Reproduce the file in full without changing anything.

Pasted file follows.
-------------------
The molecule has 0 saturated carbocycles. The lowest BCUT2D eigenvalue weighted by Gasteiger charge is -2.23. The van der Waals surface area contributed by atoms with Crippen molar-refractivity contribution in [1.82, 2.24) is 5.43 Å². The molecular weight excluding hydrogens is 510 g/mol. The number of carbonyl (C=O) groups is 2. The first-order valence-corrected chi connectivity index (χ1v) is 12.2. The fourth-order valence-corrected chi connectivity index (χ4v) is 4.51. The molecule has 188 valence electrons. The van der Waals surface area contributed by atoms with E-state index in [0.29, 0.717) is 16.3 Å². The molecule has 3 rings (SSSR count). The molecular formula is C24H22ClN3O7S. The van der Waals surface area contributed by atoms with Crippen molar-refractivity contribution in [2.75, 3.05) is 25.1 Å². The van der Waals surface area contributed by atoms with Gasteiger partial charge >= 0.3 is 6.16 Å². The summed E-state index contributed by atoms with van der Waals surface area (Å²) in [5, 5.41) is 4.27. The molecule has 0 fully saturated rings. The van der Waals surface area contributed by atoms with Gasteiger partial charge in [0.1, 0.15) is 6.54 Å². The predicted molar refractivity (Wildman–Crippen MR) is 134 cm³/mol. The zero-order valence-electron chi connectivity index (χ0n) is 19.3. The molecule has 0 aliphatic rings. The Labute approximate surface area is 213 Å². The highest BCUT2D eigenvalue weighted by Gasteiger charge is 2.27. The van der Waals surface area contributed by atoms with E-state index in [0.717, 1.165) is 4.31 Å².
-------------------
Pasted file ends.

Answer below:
The molecule has 0 saturated carbocycles. The lowest BCUT2D eigenvalue weighted by Gasteiger charge is -2.23. The van der Waals surface area contributed by atoms with Crippen molar-refractivity contribution in [1.82, 2.24) is 5.43 Å². The molecular weight excluding hydrogens is 510 g/mol. The number of carbonyl (C=O) groups is 2. The first-order valence-corrected chi connectivity index (χ1v) is 12.2. The fourth-order valence-corrected chi connectivity index (χ4v) is 4.51. The molecule has 188 valence electrons. The van der Waals surface area contributed by atoms with E-state index in [0.29, 0.717) is 16.3 Å². The molecule has 3 rings (SSSR count). The molecular formula is C24H22ClN3O7S. The van der Waals surface area contributed by atoms with Crippen molar-refractivity contribution in [2.75, 3.05) is 25.1 Å². The van der Waals surface area contributed by atoms with Gasteiger partial charge >= 0.3 is 6.16 Å². The summed E-state index contributed by atoms with van der Waals surface area (Å²) in [5, 5.41) is 4.27. The molecule has 0 fully saturated rings. The van der Waals surface area contributed by atoms with Gasteiger partial charge in [0.1, 0.15) is 6.54 Å². The predicted molar refractivity (Wildman–Crippen MR) is 134 cm³/mol. The zero-order valence-electron chi connectivity index (χ0n) is 19.3. The molecule has 0 aliphatic rings. The Labute approximate surface area is 213 Å². The highest BCUT2D eigenvalue weighted by Gasteiger charge is 2.27. The van der Waals surface area contributed by atoms with E-state index in [0.717, 1.165) is 4.31 Å².